BSE Sensex

Unruly Supply-Side: Over the next few months, we will see the higher inflation due to supply side exertion. Supply side concern may include shortage of food grains, higher stock of money in the system due to spiralling government borrowings will doubtlessly push inflation on the higher side. We will expect the monetary action from Reserve Bank of India (RBI) in response to the microeconomic developments. Over the next few months, perhaps the Interest rates would go up in response to inoculate the economy from the risk of higher inflation and currency depreciation.

Economy in 2009-10: It would be bewilder that when we should expect the veritable recovery in the Indian Economy? Of course the Indian economy is not an exception and will go inline with the global economies. It will take a lot of time to recover however the situation has improved significantly and so far we have seen an extremely rapid movement in the economy. Moreover, the G-20 Summit, Pittsburgh in Sep 2009 will play a crucial role in the overall economic recovery as the global leaders were committed to monitor the situation and decision which were taken in G-20 Summit, London. However, we cannot expect the fresh stimulus packages from the Government Authorities to revive the economy.

Important Notice: VMW Research Team has marked this research as “Superannuated” and the content of this research is no longer in use in today’s economic context. However, certain references and inferences in this research can be use.  Continue reading

India Budget 2009 Review. Market Expectations Despaired.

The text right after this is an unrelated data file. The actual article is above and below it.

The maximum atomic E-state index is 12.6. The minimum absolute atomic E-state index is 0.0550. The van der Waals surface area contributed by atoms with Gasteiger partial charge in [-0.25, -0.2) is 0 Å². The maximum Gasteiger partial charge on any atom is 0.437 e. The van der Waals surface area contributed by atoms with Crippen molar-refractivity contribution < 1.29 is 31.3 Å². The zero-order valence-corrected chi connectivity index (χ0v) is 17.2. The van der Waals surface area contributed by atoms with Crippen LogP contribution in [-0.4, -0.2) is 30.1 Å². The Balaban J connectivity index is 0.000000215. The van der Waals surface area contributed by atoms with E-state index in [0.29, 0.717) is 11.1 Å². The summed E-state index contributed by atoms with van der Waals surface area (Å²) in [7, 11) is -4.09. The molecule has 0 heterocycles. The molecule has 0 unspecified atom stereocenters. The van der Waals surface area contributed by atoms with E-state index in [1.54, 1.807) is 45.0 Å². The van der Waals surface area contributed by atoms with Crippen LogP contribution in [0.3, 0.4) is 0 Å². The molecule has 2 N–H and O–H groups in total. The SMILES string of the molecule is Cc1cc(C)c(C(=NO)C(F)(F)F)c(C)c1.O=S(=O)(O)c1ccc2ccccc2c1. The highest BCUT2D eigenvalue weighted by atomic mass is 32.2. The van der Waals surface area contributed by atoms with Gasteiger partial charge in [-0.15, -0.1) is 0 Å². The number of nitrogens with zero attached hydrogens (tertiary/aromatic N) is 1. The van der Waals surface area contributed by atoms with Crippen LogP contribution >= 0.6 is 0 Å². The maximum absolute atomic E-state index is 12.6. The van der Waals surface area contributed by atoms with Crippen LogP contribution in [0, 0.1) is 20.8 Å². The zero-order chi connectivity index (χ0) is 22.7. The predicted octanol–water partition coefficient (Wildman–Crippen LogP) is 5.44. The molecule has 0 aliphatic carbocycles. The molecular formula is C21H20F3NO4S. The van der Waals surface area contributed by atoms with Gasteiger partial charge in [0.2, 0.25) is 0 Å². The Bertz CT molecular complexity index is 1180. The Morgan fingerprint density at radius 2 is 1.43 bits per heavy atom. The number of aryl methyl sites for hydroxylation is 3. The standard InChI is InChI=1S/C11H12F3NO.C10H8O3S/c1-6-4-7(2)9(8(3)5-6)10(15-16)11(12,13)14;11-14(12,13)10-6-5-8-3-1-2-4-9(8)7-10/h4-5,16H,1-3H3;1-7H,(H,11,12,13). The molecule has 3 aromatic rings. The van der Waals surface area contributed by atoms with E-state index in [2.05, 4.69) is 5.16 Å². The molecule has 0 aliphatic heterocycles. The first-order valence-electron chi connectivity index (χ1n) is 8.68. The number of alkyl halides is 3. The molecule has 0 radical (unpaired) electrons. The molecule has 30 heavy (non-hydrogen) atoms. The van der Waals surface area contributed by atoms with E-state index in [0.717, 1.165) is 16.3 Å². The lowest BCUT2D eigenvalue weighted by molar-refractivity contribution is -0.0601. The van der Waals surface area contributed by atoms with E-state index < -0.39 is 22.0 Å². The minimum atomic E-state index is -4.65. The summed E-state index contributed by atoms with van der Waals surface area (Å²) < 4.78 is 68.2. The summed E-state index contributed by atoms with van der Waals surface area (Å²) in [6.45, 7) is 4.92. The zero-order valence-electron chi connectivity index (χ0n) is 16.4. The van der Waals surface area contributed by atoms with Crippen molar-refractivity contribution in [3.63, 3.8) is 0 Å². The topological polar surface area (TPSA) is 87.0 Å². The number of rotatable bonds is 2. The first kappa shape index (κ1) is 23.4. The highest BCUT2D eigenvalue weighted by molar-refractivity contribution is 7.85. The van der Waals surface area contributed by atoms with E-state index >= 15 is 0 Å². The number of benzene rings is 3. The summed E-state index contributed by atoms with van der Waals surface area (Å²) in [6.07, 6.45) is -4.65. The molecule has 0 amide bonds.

GDP Growth

IIP Data

Budget for an Inclusive Growth

Much awaited Budget mainly for reforms, hike in FDI limit financial industry, deliverance of an inclusive growth in the ecocomy were finally delivered by the Finance Minister of India, Pranab Mukherjee. Some of us were very happy with the proposals made in the House while other got disappointment on various front. For sure, India’s economic growth has been impacted by the global economic problems and the recovery in the western economy specially in the US would play a critical role in a growth of the Indian economy. The rising fiscal deficit, expenditures are not only a single major concern for the economy but the significant rise in government borrowings also does matter for the future growth, which would affect the borrowing cost (refer to the given below figure).

India's Fiscal Deficit for FY 2008-09 of Annual GDP at Current Market Price.

India's Fiscal Deficit for FY 2008-09 of Annual GDP at Current Market Price.

 

There is no doubt that the debt level of the Indian Government likely to puff up due to higher spending. First look at the brief synopsis of Budget 2009.

  • Mr Finance Minister has agreed upon the real challenges to get back to sustainable 9% GDP growth.
  • Finance Minister stressed upon infrastructure development by providing long term financial assitance to infrastruture projects via India Infrastruture Finance Company Ltd (IIFCL).
  • Increases allocations for National Highway and Railways projects.
  • Extension of repayment period from Jun 2009 to Dec 2009 under the Debt relief Program 2008 to the farmers having acquired land more than two hectares.
  • Gov’t of India commitment on restoring growth in export sector.
  • To Initiate Institutional Reform measures from this year to fix the rising Fiscal Deficit.
  • To allocate Rs 39,400 crores ($8.16 Billion) to National Rural Employment Guarantee Scheme (NREGS).